Know the Signs: Depression in Teen Girls
By the time they reach their teen years, girls are more than twice as likely as boys to be diagnosed depression, at a prevalence that’s comparable to adults (fourteen to twenty per cent). It’s known that girls’ emotional recognition matures faster than boys’. This same sensitivity to the feelings of others can also make them more vulnerable to anxiety and depression.
Learning to recognize teen depression can be difficult, since many of the early symptoms—mood swings, withdrawal, smartphone addiction—closely resemble what we traditionally refer to as “being a teenager.” Parents should not, however, dismiss any of these as “just a phase.” Left untreated, depression can lead to serious behavior problems: problems at school, rage, eating disorders, running away, alcohol and drug dependency, high-risk behaviors, and self-harm.
Every teenaged girl has bad days. But if your girl’s bad days start to outnumber her good ones, it’s worth watching closely to see if she exhibits any of the often-subtle signs of depression.
Lack of Interest
We’re not talking about garden-variety teen boredom here. What you want to see is if she’s lost interest in things that used to make her happy. If you get the sense that your girl’s just “going through the motions” on things that used to be the center of her life, then you may be seeing one of the first visible signs of depression.
Being depressed takes a great deal of energy, particularly if you’re trying not to seem depressed. Withdrawal is the girl’s way of conserving her strength. She may hide in her room, or you may get the sense that she’s “not in the room” even when she’s just a few feet away.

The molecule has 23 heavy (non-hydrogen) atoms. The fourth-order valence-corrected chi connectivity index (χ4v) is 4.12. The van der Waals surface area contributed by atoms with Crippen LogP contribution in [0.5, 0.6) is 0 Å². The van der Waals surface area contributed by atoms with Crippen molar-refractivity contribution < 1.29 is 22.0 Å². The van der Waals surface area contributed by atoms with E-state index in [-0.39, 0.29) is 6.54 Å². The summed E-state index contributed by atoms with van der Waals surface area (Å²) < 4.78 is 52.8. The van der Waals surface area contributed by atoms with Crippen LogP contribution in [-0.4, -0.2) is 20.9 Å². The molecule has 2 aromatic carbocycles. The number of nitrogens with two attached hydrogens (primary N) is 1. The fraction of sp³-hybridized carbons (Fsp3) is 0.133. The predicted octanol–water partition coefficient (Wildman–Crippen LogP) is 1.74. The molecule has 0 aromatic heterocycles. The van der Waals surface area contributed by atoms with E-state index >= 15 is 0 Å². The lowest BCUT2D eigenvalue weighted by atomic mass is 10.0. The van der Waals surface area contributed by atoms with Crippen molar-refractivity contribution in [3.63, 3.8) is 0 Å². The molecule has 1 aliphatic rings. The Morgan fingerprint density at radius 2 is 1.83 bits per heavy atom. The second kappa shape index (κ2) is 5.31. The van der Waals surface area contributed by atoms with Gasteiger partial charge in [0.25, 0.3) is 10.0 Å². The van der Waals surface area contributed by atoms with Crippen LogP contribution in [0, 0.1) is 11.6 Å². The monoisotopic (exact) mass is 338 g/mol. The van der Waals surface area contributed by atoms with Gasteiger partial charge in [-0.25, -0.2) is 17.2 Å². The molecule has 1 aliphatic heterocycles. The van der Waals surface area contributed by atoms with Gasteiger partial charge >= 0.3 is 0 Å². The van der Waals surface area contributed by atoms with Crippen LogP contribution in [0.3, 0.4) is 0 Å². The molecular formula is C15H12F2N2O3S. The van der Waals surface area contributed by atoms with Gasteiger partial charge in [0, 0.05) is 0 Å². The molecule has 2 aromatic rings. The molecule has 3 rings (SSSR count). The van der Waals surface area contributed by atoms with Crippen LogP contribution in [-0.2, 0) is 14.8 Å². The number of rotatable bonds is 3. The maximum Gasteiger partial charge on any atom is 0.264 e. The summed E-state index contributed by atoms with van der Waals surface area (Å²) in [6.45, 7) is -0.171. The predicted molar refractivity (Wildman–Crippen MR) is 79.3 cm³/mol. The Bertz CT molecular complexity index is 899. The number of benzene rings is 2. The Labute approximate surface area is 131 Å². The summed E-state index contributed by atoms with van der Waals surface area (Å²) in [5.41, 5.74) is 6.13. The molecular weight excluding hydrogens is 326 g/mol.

Unexplained Aches and Pains
Watch for physical ailments with no clear cause—headaches and stomach aches are common.
Sleeping Too Much/Insomnia
Given that teens frequently turn night and day backwards, this is an easy sign to dismiss. However, if you start to notice that your girl still seems tired no matter how much sleep she gets—or, conversely, that she can’t seem to sleep more than a few hours at a time—then you’re not dealing with a typical night owl.
Negative State of Mind/Low Self-Esteem
Does your girl blame herself for everything? Does she seem to operate on the belief that nothing’s going to work out, and that nothing she does will ever be good enough? Does she seem to obsess on past failures, injuries, or rejections? Depression doesn’t always manifest as feelings of sadness or anger. More often than not, it expresses itself as hopelessness, a sense of why-bother.
Slowed Thinking, Speech, or Response
Your girl may suddenly have trouble making simple decisions, she may have difficulty recalling information, or she may be visibly slow to speak and react.
Bursts of sadness, irritability, or rage are more than drama-queen performances. They’re cries for help from a girl whose depression has progressed to a point where she can no longer predict or control her own behavior.
Drug or Alcohol Abuse/Promiscuity
High-risk behaviors are a major warning sign of depression. They are often a form of self-medicating, an attempt to stimulate emotions or chemically balance them out.
Suicidal Thoughts/Preoccupation With Death
Your girl will not want to share these feelings with you. If you get any clue that she’s thinking about suicide or preparing to act on it, then there’s no debating—it’s time to call for help.
It’s important to remember that the signs of depression may not always announce themselves at full volume. Teenagers are very good at hiding things, and girls often face enormous pressure to smile and look happy. Even so, if you keep your eyes open, you will start to see cracks in the facade. When that happens, listen and respond without judgement, as the loving parent you are. And remember that help is here when you need it.